Let’s define productivity. Productivity is a measure of efficiency of a person completing a task. We often assume that productivity means getting more things done each day. Wrong. Productivity is getting important things done consistently. And no matter what you are working on, there are only a few things that are truly important.
Being productive is about maintaining a steady, average speed on a few things, not maximum speed on everything.
We are, of course, capable of doing two things at the same time. It is possible, for example, to watch TV while cooking dinner or to answer an email while talking on the phone.
This wouldn’t be a big deal if the human brain could transition seamlessly from one job to the next, but it can’t. Multitasking forces you to pay a mental price each time you interrupt one task and jump to another. In psychology terms, this mental price is called the switching cost.
Switching cost is the disruption in performance that we experience when we switch our attention from one task to another. A
2003 study published in the International Journal of Information Management found that the typical person checks email once every five minutes and that, on average, it takes 64 seconds to resume the previous task after checking your email.
In other words, because of email alone we typically waste one out of every six minutes.
The myth of multitasking is that it will make you more effective. In reality, remarkable focus is what makes the difference. (Image inspired by Jessica Hagy.)
Mastery requires focus and consistency, which means you need to know how to focus on one task at a time (
read the full guide to focus here), and say no to being busy. Let’s talk more about that now. Saying No to Being Busy
In addition to wearing our ability to multitask as a badge, we’ve also fallen into a trap of busyness and overwork. In many ways, we have mistaken all this activity to be something meaningful. The underlying thought seems to be,
“Look how busy I am? If I’m doing all this work, I must be doing something important.” And, by extension, “I must be important because I’m so busy.”
While I firmly believe everyone has worth and value, I think we’re kidding ourselves if we believe being busy is what drives meaning in our lives.
In my experience, meaning is derived from contributing something of value to your corner of the universe. And the more I study people who are able to do that, people who are masters of their craft, the more I notice that they have one thing in common…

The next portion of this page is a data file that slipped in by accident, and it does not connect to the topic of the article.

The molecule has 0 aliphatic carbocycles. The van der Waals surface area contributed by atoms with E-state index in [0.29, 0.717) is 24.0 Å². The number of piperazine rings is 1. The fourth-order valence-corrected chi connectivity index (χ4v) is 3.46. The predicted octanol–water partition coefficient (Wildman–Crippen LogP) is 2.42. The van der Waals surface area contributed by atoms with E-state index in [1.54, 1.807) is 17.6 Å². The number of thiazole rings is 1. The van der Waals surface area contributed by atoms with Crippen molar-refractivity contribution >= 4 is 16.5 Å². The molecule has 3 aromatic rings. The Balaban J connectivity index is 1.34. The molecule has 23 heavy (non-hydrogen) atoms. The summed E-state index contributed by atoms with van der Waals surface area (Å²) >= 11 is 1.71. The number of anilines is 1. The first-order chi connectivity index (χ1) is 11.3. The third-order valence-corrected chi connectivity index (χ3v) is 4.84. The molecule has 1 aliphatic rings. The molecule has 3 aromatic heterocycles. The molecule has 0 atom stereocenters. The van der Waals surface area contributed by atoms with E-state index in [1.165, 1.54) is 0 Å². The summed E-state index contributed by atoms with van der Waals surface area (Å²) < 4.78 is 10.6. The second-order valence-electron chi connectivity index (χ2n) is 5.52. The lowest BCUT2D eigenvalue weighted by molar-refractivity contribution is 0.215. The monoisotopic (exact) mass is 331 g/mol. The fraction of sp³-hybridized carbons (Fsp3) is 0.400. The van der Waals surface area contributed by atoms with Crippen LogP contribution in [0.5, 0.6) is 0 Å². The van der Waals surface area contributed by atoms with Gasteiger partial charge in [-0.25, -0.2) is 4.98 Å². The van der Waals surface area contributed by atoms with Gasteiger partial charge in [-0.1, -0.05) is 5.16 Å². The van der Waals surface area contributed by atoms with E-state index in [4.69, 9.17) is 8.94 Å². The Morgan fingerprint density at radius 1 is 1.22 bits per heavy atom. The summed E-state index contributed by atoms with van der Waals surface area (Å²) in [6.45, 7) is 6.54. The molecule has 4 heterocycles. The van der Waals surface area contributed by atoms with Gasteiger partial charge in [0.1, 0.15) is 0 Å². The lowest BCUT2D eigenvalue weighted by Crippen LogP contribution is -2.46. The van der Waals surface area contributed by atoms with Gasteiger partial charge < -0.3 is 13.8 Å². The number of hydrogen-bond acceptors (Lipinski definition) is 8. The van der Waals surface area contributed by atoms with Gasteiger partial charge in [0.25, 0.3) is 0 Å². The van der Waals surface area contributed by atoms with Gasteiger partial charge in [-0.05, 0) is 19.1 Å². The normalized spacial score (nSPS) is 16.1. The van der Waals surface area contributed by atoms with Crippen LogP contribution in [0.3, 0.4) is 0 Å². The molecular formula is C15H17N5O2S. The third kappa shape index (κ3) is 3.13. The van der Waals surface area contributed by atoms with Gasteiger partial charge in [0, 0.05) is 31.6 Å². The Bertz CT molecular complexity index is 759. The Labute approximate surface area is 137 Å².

The people who do the most valuable work have a remarkable willingness to say no to distractions and focus on their one thing.
I think we need to say no to being busy and say yes to being committed to our craft. That is the core of smart time management and productivity and is what the rest of this guide will focus on.
Eliminate Time Wasting Activities by Using the “Eisenhower Box”
Dwight Eisenhower lived one of the most productive lives you can imagine. Eisenhower was the 34th President of the United States, serving two terms from 1953 to 1961. Before becoming president, Eisenhower was a five-star general in the United States Army, served as the Supreme Commander of the Allied Forces in Europe during World War II, and was responsible for planning and executing invasions of North Africa, France, and Germany. At other points along the way, he served as President of Columbia University, became the first Supreme Commander of NATO, and somehow found time to pursue hobbies like golfing and oil painting.
Eisenhower had an incredible ability to sustain his productivity not just for weeks or months, but for decades. And for that reason, it is no surprise that his methods for time management, task management, and productivity have been studied by many people.
His most famous productivity strategy is known as the Eisenhower Box and it’s a simple decision-making tool that you can use right now. Let’s talk about how to be more productive and how Eisenhower’s strategy works.
The Eisenhower Box: How to be More Productive
Eisenhower’s strategy for taking action and organizing your tasks is simple. Using the decision matrix below, you will separate your actions based on four possibilities.
Urgent and important (tasks you will do immediately).
Important, but not urgent (tasks you will schedule to do later).
Urgent, but not important (tasks you will delegate to someone else).
Neither urgent nor important (tasks that you will eliminate).
The great thing about this matrix is that it can be used for broad productivity plans (“How should I spend my time each week?”) and for smaller, daily plans (“What should I do today?”).
Here is an example of what my Eisenhower Box looks like for today.
Urgent tasks are things that you feel like you need to react to: emails, phone calls, texts, news stories. Meanwhile, in the words of Brett McKay, “Important tasks are things that contribute to our long-term mission, values, and goals.”
Separating these differences is simple enough to do once, but doing so continually can be tough. The reason I like the Eisenhower Method is that it provides a clear framework for making the decisions over and over again. And like anything in life, consistency is the hard part.
The fastest way to get something done — whether it is having a computer read a line of code or crossing a task off your to-do list — is to eliminate that task entirely. There is no faster way to do something than not doing it at all. That’s not a reason to be lazy, but rather a suggestion to force yourself to make hard decisions and delete any task that does not lead you toward your mission, your values, and your goals.